Members in Congress introduced a bipartisan bill in July that could potentially save Kansas electric cooperatives nearly $5 million per year, helping them to gain some flexibility in managing their cash flow and better cope with the economic challenges of COVID-19. As I write this column, U.S. Rep. Roger Marshall has agreed to sign on as a co-sponsor of the bill.
The Flexible Financing for Rural America Act (S-4152/H.R. 7483) would allow electric co-ops and small, rural telecommunications providers to refinance existing USDA Rural Utilities Service (RUS) loans at current market rates. The RUS Program offers essential financing to help electric cooperatives provide electricity in the poorest, most rural parts of the country. Unlike most private debt, co-ops cannot refinance RUS loans without incurring significant penalties. This bill would allow electric cooperatives to refinance these loans, giving co-ops significant interest savings to help them meet the immediate needs of the communities they serve and to be a part of the recovery in the long run.
Kansas’ electric cooperatives and their ratepayers would benefit significantly from loan repricing. Currently, having about $400 million in RUS and Federal Financing Bank debt, their estimated savings would be $100 million based over the life of the loans, resulting in annual savings of approximately $4.8 million. Repricing that amount of debt could have significant benefits and would be a step in the right direction in holding the line on electric rates in Kansas.
From a national perspective, the National Rural Electric Cooperatives Association estimates, based on current interest rates, that co-ops nationwide could realize a net savings of $10.1 billion from repricing $42 billion of direct and guaranteed RUS loans held by approximately 500 electric co-ops.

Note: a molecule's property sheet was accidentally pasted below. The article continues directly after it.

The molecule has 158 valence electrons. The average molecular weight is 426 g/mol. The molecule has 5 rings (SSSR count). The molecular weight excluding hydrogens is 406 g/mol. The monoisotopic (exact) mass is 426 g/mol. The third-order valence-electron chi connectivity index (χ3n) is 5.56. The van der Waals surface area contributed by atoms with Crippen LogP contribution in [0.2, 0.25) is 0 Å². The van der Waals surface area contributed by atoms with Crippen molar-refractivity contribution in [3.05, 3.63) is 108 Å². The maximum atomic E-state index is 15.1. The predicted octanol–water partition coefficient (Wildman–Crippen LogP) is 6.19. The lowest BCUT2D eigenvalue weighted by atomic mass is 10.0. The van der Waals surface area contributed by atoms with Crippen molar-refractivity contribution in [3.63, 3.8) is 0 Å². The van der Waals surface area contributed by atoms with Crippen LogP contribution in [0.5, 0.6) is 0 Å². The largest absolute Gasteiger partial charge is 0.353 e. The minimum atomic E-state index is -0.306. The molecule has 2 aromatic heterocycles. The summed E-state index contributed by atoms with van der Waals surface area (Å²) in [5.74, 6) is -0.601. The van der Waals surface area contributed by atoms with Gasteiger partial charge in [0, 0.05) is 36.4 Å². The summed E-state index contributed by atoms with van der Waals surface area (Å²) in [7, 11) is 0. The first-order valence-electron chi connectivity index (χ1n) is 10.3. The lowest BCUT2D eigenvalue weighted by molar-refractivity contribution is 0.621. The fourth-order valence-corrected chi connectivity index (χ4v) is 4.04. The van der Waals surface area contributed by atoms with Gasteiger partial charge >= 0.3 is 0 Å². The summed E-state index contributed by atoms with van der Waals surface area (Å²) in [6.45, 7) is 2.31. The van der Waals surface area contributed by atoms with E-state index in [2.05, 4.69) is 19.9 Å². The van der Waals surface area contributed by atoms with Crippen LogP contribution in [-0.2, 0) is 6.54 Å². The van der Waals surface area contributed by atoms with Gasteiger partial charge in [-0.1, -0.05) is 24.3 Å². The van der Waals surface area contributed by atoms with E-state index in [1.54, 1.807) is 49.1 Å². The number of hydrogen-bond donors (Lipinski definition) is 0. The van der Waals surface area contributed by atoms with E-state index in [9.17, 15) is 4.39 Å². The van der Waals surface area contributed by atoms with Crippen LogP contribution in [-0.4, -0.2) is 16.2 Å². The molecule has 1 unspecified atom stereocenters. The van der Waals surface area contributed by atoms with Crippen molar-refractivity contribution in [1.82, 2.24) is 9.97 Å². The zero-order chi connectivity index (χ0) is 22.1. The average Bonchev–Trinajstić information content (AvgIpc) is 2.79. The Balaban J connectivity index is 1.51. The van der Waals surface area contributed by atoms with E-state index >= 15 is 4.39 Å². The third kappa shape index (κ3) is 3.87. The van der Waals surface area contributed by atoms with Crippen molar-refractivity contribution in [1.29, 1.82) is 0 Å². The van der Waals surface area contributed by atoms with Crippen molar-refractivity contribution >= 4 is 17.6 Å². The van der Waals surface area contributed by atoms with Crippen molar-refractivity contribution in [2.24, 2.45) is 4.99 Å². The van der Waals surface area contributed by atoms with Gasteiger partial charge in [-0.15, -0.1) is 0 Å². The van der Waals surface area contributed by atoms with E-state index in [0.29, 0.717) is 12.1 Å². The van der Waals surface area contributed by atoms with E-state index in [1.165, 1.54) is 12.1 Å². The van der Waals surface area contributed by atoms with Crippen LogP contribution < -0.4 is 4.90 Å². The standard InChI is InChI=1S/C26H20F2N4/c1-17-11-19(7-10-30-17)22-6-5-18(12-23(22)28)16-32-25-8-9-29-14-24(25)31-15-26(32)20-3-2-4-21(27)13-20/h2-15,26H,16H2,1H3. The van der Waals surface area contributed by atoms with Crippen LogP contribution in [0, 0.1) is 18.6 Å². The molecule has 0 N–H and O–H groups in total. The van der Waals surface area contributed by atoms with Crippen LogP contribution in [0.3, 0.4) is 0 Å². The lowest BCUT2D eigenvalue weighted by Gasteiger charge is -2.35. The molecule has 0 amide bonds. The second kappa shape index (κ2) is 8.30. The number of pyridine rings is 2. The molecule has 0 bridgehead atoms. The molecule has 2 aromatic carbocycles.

Rural electric cooperatives have struggled since the first days of the pandemic as a result of a drop in electrical consumption because of sharp declines in areas like agriculture, oil and gas, and tourism, and an increase in unpaid bills from consumer-members who have suffered financial hardships from job loss and business closures.
Despite those obstacles, electric cooperatives have worked with their consumer-members on extended payment plans, some have accelerated cash back/capital credit programs, and others expanded broadband access at no cost to ensure everyone in their communities could access school, work and health care resources online. The seventh cooperative principle — concern for community — means that co-ops work for the sustainable development of their communities. This will be even more critical as communities work to rebound from the ongoing public health emergency. This essential legislation will give co-ops the flexibility to manage financial shortfalls and focus on the long-term stability of the communities they serve.
Kansas electric cooperatives certainly appreciate those lawmakers agreeing to support the Flexible Financing for Rural America Act, which will give electric cooperatives more flexibility to meet current economic challenges facing our communities as a result of COVID-19.
Lee Tafanelli is Chief Executive Officer of Kansas Electric Cooperatives, Inc. in Topeka.